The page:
Girls as young as 11 have been giving birth among Malaysia's Orang Asli, or "original people," according to a report.
The New Straits Times quoted a government official as saying that he had been shocked during a recent visit to the Cameron Highlands to find mothers as young as 11 and 12 years old in the maternity ward of a local hospital.
The child mothers were all from remote Orang Asli communties, the newspaper reported.
The official, T. Murugiah, was also quoted as saying that many of these mothers returned to their villages without first obtaining birth certificates for their newborn infants.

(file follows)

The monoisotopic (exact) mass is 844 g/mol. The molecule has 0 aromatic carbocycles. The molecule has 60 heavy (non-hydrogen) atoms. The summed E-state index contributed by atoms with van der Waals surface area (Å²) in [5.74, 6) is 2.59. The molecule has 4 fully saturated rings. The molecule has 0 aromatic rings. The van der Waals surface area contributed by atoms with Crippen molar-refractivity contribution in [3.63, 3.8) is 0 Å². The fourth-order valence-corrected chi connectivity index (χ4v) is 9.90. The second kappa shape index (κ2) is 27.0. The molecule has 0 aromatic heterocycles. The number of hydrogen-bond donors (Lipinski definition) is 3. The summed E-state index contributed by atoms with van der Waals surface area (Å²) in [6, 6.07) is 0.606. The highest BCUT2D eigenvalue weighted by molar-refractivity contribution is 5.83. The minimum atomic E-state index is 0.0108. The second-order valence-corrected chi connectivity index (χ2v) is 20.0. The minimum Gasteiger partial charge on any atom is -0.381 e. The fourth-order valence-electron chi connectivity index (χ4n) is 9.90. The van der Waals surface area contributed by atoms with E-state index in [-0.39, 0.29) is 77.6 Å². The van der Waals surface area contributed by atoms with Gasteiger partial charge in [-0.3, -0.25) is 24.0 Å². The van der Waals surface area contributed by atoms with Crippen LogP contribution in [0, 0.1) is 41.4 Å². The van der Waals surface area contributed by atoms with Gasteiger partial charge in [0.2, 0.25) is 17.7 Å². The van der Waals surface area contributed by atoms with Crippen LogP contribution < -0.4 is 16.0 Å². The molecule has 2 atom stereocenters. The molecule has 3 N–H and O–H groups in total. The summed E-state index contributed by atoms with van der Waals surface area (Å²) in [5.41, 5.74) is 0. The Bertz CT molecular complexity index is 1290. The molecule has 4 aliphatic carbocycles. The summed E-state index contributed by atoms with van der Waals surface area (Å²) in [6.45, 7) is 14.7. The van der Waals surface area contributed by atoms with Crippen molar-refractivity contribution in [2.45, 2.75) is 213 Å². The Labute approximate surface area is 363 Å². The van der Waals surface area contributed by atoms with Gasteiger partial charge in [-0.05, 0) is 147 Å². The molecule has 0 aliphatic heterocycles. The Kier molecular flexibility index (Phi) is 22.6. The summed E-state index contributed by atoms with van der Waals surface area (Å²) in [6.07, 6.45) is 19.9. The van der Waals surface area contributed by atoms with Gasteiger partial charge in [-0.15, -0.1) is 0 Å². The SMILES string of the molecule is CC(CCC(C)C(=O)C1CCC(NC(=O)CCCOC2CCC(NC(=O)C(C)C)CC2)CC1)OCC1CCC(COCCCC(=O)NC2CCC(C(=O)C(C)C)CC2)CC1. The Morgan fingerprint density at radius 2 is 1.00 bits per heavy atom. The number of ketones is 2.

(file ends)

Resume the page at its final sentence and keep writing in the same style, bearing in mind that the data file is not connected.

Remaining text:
"This will pose a problem not only for the child and the parents but also the government in later years," said Murugiah, a deputy minister in the Prime Minister's Department.
The Orang Asli make up less than one percent of Malaysia's population and are disadvantaged in terms of income, health, education and living standards.
Jaafar Jantan, a public relations officer with the government's Orang Asli Affairs Department, told the newspaper his agency will work closely with the registration department to help the community secure birth certificates.
As for the issue of child mothers, "it is still accepted in their society to start a family as soon as one hits puberty," Jaafar added.